Authors: S Hubrig, S P Järvinen, J D Alvarado-Gómez, I Ilyin, M Schöller
First Author’s Institution: Leibniz-Institut für Astrophysik Potsdam (AIP), An der Sternwarte 16, 14482 Potsdam, Germany
Status: Published in Monthly Notices of the Royal Astronomical Society: Letters [closed access]
For stars cooler than about 7000 Kelvin (K), we regularly observe magnetic fields. For hotter stars, though, hosting a substantial magnetic field is much rarer. This is because unlike the Sun, which has a convective outer envelope, these hot stars have a radiative envelope. When a region is radiative rather than convective, the energy transport is driven by the luminosity of the region rather than the motion of packages of gas. Without the collective motion of charged particles that convection provides, magnetic fields cannot be maintained through dynamo action.
However, about 15% of stars with a temperature between about 7,000K to 20,000K host magnetic fields between a few tens of Gauss (G) to a few tens of thousands of Gauss– much stronger than the Sun’s 1G average magnetic field! These fields are likely dependent on the stars being chemically peculiar, usually meaning that they have over-abundances of certain elements. As it turns out, having such a strong magnetic field not only depends on the internal structure of the star, but impacts the internal structure as well.
The field of astroseismology investigates the structure of stars by looking for the specific ways they oscillate and respond to perturbations, like the restoring force of a spring. These oscillations produce pulsations, or periodic changes in the luminosity of the star, that we can measure. There are two major restoring forces at work in stars: 1.) pressure, which is dominant in the convective zone and produces p-mode oscillations and 2.) gravity, which is dominant in the radiative zone, producing g-mode oscillations which are generally lower frequency than p-modes. When magnetic fields are added to the mix, things get more complicated. If the field is strong enough, certain modes can be suppressed, or ‘damped’ – modes you might normally expect to see are snuffed out.
This principle is the inspiration for the work presented in this paper. The authors investigate the effect of this “magnetic damping” for two types of hot, oscillating stars. One of these stars is what’s known as a delta Scuti variable– these are main sequence stars (i.e. stars that are still burning hydrogen in their core) that experience brightness changes at a periodicity that depends on its luminosity, similar to the more popular Cepheid variable. They have pulsation periods on the order of a few minutes to a few hours. The other type of star they consider is another main sequence star called a gamma Doradus variable. These stars don’t have the same period-luminosity relation that the delta Scuti variables do, and their pulsation period is much longer (or equivalently, their frequency is lower, perhaps suggesting g-mode dominance)– between 8 hours to as long as a few days. The question is: what are the magnetic fields for these variable stars like?
To answer this, the authors used the Potsdam Echelle Polarimetric and Spectroscopic Instrument (PEPSI). This instrument has two spectrometers that allow it to measure both the linear and circular polarization of the incoming light. This is crucial for studying stellar magnetic fields since magnetic fields will polarize light in a circular fashion– the degree of circular polarization measured by PEPSI gives information about the star’s magnetic field strength.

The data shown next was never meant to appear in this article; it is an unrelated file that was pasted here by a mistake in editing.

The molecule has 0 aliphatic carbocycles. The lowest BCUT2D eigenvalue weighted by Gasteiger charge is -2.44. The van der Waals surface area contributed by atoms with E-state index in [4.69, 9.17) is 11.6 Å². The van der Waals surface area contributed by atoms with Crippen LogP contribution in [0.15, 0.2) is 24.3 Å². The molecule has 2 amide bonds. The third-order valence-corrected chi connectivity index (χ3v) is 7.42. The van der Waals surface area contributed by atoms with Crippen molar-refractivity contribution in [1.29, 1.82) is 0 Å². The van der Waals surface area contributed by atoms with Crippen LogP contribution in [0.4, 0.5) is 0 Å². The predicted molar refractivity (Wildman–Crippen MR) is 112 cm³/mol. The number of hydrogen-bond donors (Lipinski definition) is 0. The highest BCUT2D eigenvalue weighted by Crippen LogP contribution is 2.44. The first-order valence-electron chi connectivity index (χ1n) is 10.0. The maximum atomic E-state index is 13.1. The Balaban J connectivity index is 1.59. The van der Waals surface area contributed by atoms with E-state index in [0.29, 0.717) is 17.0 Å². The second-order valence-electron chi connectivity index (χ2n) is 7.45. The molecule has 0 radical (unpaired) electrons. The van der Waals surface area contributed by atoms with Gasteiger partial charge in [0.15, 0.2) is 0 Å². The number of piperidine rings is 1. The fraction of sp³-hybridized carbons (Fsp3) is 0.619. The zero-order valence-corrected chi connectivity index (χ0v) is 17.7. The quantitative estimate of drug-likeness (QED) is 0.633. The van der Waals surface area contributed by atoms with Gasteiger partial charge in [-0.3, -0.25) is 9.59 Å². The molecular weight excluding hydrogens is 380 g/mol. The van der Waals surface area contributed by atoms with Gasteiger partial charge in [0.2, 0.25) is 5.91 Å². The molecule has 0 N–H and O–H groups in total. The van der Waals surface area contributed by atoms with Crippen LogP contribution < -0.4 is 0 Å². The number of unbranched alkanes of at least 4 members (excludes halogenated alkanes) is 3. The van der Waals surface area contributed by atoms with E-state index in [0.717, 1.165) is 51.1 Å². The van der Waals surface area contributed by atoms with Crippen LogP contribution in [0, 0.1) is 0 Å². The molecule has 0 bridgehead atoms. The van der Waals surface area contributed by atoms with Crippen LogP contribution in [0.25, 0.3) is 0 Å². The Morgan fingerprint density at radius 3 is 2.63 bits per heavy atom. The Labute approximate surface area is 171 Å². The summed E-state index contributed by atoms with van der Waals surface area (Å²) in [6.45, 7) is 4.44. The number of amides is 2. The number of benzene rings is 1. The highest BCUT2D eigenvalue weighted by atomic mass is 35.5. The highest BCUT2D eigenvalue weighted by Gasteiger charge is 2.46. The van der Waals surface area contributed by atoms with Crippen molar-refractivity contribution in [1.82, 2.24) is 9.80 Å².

The authors used PEPSI to look at a chemically peculiar star that was recently identified as a delta Scuti variable named HD 340577 (HD34) and a gamma Doradus variable called HR 8799 (HR87), as shown in Figure 1. The spectral type of these two stars is about all they have in common; HR87’s 0.9-day rotation period is much shorter than HD34’s 116-day period, HR87 experiences pulsations with a 0.5-day period compared to HD34’s 0.06-day pulsation period, and, as these authors show, HR87 has no detectable magnetic field while HD34 has a field that may be as strong as 1,200G.
Although 1,200G isn’t so unusual for other chemically peculiar stars, it is the strongest magnetic field ever found on a delta Scuti variable. Interestingly, the other delta Scuti variables that have strong magnetic fields are also slow rotators, perhaps suggesting that astronomers would be more likely to detect a magnetic field on a delta Scuti variable if they target those with long rotation periods. It’s also worth noting that the strength of HD34’s (the gamma Doradus variable) oscillation modes, as well as the typical oscillation-mode strength of other delta Scuti variables with strong fields, are weak– around an order of magnitude weaker than HR87’s oscillations. This may be consistent with the idea that strong magnetic fields dampen the oscillation modes. However, the origin of gamma Dor variability is not well understood, and the nature of their magnetic fields even less so. It may be that strong magnetic fields completely extinguish low-frequency oscillations, and so being a gamma Dor variable and having a strong magnetic field may be completely mutually exclusive!
This work represents the start of a systematic study of magnetic fields for delta Scuti and gamma Dor variables and what these fields mean observationally, rather than theoretically, for the pulsation modes observed in such stars. As this study continues, it will be exciting to more robustly learn under which conditions these fields are present, and what that might mean for their production.
Astrobite edited by Aldo Panfichi
Featured image credit: adapted from Sylvain Cnudde of LESIA/Observatoire de Paris and Figure 2 of Mathys G., Kurtz D.W. and Holdsworth D.L, 2022